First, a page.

Some of these nine bills cut the legislature’s commitment to affordable housing, and favor luxury units while others ban single-family zoning or target minority neighborhoods with gentrification. Take an aspirin, and read on: 

SB 1120 (by Sens. Scott Wiener and Toni Atkins) allows for duplexes and by-right subdivision of lots. It will result in market rate properties on substandard lots, with reduced setbacks and inadequate parking. 

SB 902 (by Sen. Wiener) allows a majority on any city council to overturn voter-approved ballot measures that protect open space, shorelines and other lands, and allows any city council to rezone any piece of property to permit ten-unit luxury apartments, thereby overriding all other zoning, and requiring no affordability. With no equity and affordability provisions, community benefits requirements or value capture, this just appears to be a giveaway to developers. 

SB 995 (by Sens. Wiener and Atkins): This phony housing bill actually rewards huge $15M+ commercial projects that happen to include some housing. While enriching commercial developers, it requires that only 15% of its housing units to be affordable while weakening the California Environmental Quality Act (CEQA) in unacceptable ways. The bill also lacks a required distance to public transit that runs contrary to greenhouse gas emission goals making air pollution and traffic worse. 

SB 1085  (by Sen. Nancy Skinner): This bill originally cut in half the legislature’s commitment to affordable housing in “Density Bonus” projects by allowing half the affordable units to be for moderate-income residents.  While the state also needs moderate income (workforce) housing, it shouldn’t come at the expense of low-income housing, of which the state needs even more. Heavy criticism from all over the state led to the Assembly Housing Committee agreeing to amend the bill on July 29, but the new wording has not yet been published. We’re hoping the new language will instead provide local enabling options for local incentive programs crafted for each community’s unique affordability needs.   

AB 725 (by Asm. Buffy Wicks and Sen. Scott Wiener) is a severe threat to 400+ cities that have not authorized enough housing to hit state-ordered growth targets known as the Regional Housing Needs Allocation (RHNA). The bill brings density and upheaval to low-density areas whose residents have never even heard of the RHNA, which was once a helpful growth-forecasting tool. Now it’s used (especially by Sen. Wiener) as a weapon to force density on communities, force local jurisdictions into costly General Plan revisions and rezoning and victimizes single-family neighborhoods. 

AB 1279 (by Asm. Richard Bloom): A year after AB 1279 would become law, a “committee” would be required to identify streets as “Opportunity Areas” where 50-unit to 120-unit apartments could be built, ignoring zoning as long as affordable units are included. Alternatively, developers could pay a woefully insufficient “in lieu” fee to avoid building affordable housing, and then build 10-unit luxury apartments on single-family and low-density streets by right.  Incentive systems would better be crafted by local jurisdictions that use their knowledge of local conditions and community input to identify high-opportunity areas.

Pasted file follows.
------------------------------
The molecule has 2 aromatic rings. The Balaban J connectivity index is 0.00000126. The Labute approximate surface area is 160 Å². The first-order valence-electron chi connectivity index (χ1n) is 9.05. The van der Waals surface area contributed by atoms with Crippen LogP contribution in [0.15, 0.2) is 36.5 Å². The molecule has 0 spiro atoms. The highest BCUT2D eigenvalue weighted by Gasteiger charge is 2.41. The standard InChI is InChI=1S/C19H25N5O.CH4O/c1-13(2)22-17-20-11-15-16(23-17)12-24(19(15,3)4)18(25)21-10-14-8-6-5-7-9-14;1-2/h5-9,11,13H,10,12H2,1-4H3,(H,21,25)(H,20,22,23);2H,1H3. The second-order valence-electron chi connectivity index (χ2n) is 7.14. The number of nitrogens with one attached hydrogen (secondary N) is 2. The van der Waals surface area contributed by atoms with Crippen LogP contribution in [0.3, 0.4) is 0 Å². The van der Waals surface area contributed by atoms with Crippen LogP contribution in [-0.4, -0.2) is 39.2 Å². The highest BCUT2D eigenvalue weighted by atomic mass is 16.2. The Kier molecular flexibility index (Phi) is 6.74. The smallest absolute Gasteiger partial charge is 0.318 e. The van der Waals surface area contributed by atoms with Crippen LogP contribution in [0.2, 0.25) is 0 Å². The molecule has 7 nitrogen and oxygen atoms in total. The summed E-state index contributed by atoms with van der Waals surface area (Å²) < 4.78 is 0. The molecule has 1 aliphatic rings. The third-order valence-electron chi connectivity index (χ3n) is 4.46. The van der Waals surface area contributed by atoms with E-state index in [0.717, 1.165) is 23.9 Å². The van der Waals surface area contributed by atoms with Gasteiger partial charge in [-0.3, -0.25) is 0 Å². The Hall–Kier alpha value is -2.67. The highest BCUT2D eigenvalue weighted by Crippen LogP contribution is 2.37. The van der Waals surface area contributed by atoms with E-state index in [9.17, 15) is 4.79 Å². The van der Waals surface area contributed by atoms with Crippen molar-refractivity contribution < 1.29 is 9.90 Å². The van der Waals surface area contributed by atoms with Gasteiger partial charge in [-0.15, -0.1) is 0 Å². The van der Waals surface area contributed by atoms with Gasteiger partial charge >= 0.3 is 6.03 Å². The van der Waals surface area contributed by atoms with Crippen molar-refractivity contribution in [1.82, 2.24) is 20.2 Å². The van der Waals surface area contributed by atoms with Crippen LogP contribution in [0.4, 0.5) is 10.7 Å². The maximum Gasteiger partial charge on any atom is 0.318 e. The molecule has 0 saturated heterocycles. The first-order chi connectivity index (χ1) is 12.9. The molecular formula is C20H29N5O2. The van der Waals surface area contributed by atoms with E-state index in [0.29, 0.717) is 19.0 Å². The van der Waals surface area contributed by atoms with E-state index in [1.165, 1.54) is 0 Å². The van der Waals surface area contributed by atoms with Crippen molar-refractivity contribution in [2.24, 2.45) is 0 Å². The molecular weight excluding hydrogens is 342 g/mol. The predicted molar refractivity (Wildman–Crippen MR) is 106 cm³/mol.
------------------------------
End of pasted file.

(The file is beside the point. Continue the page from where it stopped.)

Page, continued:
AB 2345 (by Assemblymembers Lorena Gonzalez and David Chiu): This bill will weaken the existing density bonus program by giving concessions to developers without requiring an appropriate level of affordability in return.  There is no need to add such substantial increases in concessions and waivers of development standards to make projects pencil out unless they are a unique 100% affordable product such as Supportive Housing.  

AB 3040  (by Assemblymember David Chiu): Cities would have to comply with AB 3040 by sacrificing single-family homes older than 15 years - such as the diverse older suburbs that can be found all over Los Angeles to satisfy state growth dictates in the RHNA. Alternatively, cities could refuse to comply and try to meet these growth dictates by relying on the state Density Bonus program. 

Unfortunately, the Density Bonus program has been unsuccessful in allowing cities to approve even close to the number of affordable units required. When cities fail, a divisive and punitive law by Sen. Wiener, called SB 35, will let developers ignore many local rules to build as they wish.  

AB 3107  (by Assemblymembers Richard Bloom and Phil Ting): This allows apartment towers where cafés, shops, or businesses now stand, even if adjacent to homes. The new towers would contain 20% affordable units. The bill allows heights that match the tallest height allowed in any commercial or residential areas. Councilmember Koretz supports using underutilized or outdated commercial sites for new housing and mixed-use projects under locally-crafted regulations, not a potentially chaotic statewide formula that will disrupt or destroy the character of neighborhoods. 

Taken as a package, these bills would have even more negative impacts on communities than SB 50, which we had to fight hard to defeat. By splitting the concepts into separate bills, legislators like Senator Wiener hope to “divide and conquer” by making it seem like they’re solving the state’s housing crisis and by making it too hard for local cities and community activists to keep track of them in Sacramento. So far, it’s working because these bills have moved from their legislative house of origin into the other house and are mere weeks from final passage. 

To express your opposition to these bills, Council District 5 encourages you to contact your local Assemblymember and/or Senator (depending upon where each bill is in the process) and members of any committee in which these bills are pending to let them know your feelings, and to do it as soon as possible ask friends living in other districts to do the same.


(Councilmember Paul Koretz represents Council District 5 in Los Angeles. Jeffrey Ebenstein is Council District 5’s Legislative Director. Prepped for CityWatch by Linda Abrams.